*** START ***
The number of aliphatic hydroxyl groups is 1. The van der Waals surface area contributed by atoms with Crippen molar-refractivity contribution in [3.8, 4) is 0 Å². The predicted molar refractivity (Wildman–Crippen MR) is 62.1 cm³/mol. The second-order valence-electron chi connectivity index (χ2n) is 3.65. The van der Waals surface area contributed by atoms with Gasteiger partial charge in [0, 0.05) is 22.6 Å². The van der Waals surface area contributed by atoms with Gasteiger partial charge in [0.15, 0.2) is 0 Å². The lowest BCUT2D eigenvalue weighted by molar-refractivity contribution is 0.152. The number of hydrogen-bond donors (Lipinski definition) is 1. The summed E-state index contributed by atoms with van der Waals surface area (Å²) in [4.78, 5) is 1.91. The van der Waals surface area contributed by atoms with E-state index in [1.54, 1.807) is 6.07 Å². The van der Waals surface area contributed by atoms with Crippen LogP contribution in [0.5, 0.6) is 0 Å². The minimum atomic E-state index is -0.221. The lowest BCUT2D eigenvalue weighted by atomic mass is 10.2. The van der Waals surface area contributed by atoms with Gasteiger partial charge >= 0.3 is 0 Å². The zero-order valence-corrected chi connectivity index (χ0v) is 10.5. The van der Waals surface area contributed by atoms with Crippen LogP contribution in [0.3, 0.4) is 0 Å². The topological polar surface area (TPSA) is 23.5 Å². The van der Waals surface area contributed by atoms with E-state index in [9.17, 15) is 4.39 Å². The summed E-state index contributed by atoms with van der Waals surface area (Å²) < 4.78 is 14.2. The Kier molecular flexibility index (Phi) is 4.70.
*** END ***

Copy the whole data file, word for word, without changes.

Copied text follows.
The number of aliphatic hydroxyl groups is 1. The van der Waals surface area contributed by atoms with Crippen molar-refractivity contribution in [3.8, 4) is 0 Å². The predicted molar refractivity (Wildman–Crippen MR) is 62.1 cm³/mol. The second-order valence-electron chi connectivity index (χ2n) is 3.65. The van der Waals surface area contributed by atoms with Gasteiger partial charge in [0, 0.05) is 22.6 Å². The van der Waals surface area contributed by atoms with Gasteiger partial charge in [0.15, 0.2) is 0 Å². The lowest BCUT2D eigenvalue weighted by molar-refractivity contribution is 0.152. The number of hydrogen-bond donors (Lipinski definition) is 1. The summed E-state index contributed by atoms with van der Waals surface area (Å²) in [4.78, 5) is 1.91. The van der Waals surface area contributed by atoms with E-state index in [1.54, 1.807) is 6.07 Å². The van der Waals surface area contributed by atoms with Crippen LogP contribution in [0.5, 0.6) is 0 Å². The minimum atomic E-state index is -0.221. The lowest BCUT2D eigenvalue weighted by atomic mass is 10.2. The van der Waals surface area contributed by atoms with Gasteiger partial charge >= 0.3 is 0 Å². The zero-order valence-corrected chi connectivity index (χ0v) is 10.5. The van der Waals surface area contributed by atoms with Crippen LogP contribution in [0.3, 0.4) is 0 Å². The topological polar surface area (TPSA) is 23.5 Å². The van der Waals surface area contributed by atoms with E-state index in [9.17, 15) is 4.39 Å². The summed E-state index contributed by atoms with van der Waals surface area (Å²) < 4.78 is 14.2. The Kier molecular flexibility index (Phi) is 4.70.